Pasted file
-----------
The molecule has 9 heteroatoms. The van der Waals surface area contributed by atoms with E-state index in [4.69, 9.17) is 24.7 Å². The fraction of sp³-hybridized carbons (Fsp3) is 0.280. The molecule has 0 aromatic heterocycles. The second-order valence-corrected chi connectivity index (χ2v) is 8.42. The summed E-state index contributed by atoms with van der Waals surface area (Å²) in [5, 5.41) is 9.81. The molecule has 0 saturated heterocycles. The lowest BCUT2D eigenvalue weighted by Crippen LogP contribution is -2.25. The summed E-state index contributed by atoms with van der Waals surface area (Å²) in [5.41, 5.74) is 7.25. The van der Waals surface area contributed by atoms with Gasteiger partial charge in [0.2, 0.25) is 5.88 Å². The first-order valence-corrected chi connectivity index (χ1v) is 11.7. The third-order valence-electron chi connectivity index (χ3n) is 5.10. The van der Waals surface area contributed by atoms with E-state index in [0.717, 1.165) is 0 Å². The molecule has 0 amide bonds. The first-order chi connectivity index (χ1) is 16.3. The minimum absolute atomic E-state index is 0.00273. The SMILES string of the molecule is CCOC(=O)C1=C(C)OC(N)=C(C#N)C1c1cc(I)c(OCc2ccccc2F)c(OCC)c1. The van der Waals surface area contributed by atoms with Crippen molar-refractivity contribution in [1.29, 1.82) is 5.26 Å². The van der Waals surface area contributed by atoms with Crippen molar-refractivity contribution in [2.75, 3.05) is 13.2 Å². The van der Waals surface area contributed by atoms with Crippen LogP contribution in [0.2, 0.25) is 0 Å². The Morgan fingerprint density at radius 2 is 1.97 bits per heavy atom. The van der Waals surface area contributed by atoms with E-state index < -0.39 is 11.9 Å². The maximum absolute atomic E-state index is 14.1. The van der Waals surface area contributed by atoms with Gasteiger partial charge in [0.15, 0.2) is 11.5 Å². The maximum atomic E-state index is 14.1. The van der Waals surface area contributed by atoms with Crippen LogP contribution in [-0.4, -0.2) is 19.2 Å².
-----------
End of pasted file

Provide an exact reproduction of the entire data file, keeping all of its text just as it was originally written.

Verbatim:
The molecule has 9 heteroatoms. The van der Waals surface area contributed by atoms with E-state index in [4.69, 9.17) is 24.7 Å². The fraction of sp³-hybridized carbons (Fsp3) is 0.280. The molecule has 0 aromatic heterocycles. The second-order valence-corrected chi connectivity index (χ2v) is 8.42. The summed E-state index contributed by atoms with van der Waals surface area (Å²) in [5, 5.41) is 9.81. The molecule has 0 saturated heterocycles. The lowest BCUT2D eigenvalue weighted by Crippen LogP contribution is -2.25. The summed E-state index contributed by atoms with van der Waals surface area (Å²) in [5.41, 5.74) is 7.25. The van der Waals surface area contributed by atoms with Gasteiger partial charge in [0.2, 0.25) is 5.88 Å². The first-order valence-corrected chi connectivity index (χ1v) is 11.7. The third-order valence-electron chi connectivity index (χ3n) is 5.10. The van der Waals surface area contributed by atoms with E-state index in [0.717, 1.165) is 0 Å². The molecule has 0 amide bonds. The first-order chi connectivity index (χ1) is 16.3. The minimum absolute atomic E-state index is 0.00273. The SMILES string of the molecule is CCOC(=O)C1=C(C)OC(N)=C(C#N)C1c1cc(I)c(OCc2ccccc2F)c(OCC)c1. The van der Waals surface area contributed by atoms with Crippen molar-refractivity contribution in [1.29, 1.82) is 5.26 Å². The van der Waals surface area contributed by atoms with Crippen molar-refractivity contribution in [2.75, 3.05) is 13.2 Å². The van der Waals surface area contributed by atoms with Crippen LogP contribution in [0.2, 0.25) is 0 Å². The Morgan fingerprint density at radius 2 is 1.97 bits per heavy atom. The van der Waals surface area contributed by atoms with E-state index < -0.39 is 11.9 Å². The maximum absolute atomic E-state index is 14.1. The van der Waals surface area contributed by atoms with Gasteiger partial charge in [0.15, 0.2) is 11.5 Å². The maximum atomic E-state index is 14.1. The van der Waals surface area contributed by atoms with Crippen LogP contribution in [-0.4, -0.2) is 19.2 Å².